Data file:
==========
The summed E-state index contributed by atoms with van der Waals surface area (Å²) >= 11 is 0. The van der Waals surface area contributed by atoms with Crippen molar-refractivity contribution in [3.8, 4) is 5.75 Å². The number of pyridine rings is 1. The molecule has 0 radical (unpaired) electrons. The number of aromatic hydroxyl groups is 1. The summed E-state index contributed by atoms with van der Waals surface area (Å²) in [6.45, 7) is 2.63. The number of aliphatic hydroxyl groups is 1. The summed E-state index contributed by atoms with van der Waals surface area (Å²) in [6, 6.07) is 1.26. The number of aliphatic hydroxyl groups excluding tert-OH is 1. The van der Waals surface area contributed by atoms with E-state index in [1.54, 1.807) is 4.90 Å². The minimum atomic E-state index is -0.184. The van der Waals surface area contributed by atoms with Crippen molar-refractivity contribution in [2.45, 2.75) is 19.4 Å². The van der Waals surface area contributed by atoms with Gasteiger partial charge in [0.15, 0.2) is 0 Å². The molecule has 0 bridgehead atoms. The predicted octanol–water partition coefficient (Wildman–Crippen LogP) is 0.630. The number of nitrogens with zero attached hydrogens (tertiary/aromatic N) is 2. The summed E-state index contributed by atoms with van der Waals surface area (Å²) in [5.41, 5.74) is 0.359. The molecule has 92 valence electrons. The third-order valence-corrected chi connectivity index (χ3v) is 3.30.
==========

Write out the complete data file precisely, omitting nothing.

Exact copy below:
The summed E-state index contributed by atoms with van der Waals surface area (Å²) >= 11 is 0. The van der Waals surface area contributed by atoms with Crippen molar-refractivity contribution in [3.8, 4) is 5.75 Å². The number of pyridine rings is 1. The molecule has 0 radical (unpaired) electrons. The number of aromatic hydroxyl groups is 1. The summed E-state index contributed by atoms with van der Waals surface area (Å²) in [6.45, 7) is 2.63. The number of aliphatic hydroxyl groups is 1. The summed E-state index contributed by atoms with van der Waals surface area (Å²) in [6, 6.07) is 1.26. The number of aliphatic hydroxyl groups excluding tert-OH is 1. The van der Waals surface area contributed by atoms with E-state index in [1.54, 1.807) is 4.90 Å². The minimum atomic E-state index is -0.184. The van der Waals surface area contributed by atoms with Crippen molar-refractivity contribution in [2.45, 2.75) is 19.4 Å². The van der Waals surface area contributed by atoms with Gasteiger partial charge in [0.15, 0.2) is 0 Å². The molecule has 0 bridgehead atoms. The predicted octanol–water partition coefficient (Wildman–Crippen LogP) is 0.630. The number of nitrogens with zero attached hydrogens (tertiary/aromatic N) is 2. The summed E-state index contributed by atoms with van der Waals surface area (Å²) in [5.41, 5.74) is 0.359. The molecule has 92 valence electrons. The third-order valence-corrected chi connectivity index (χ3v) is 3.30.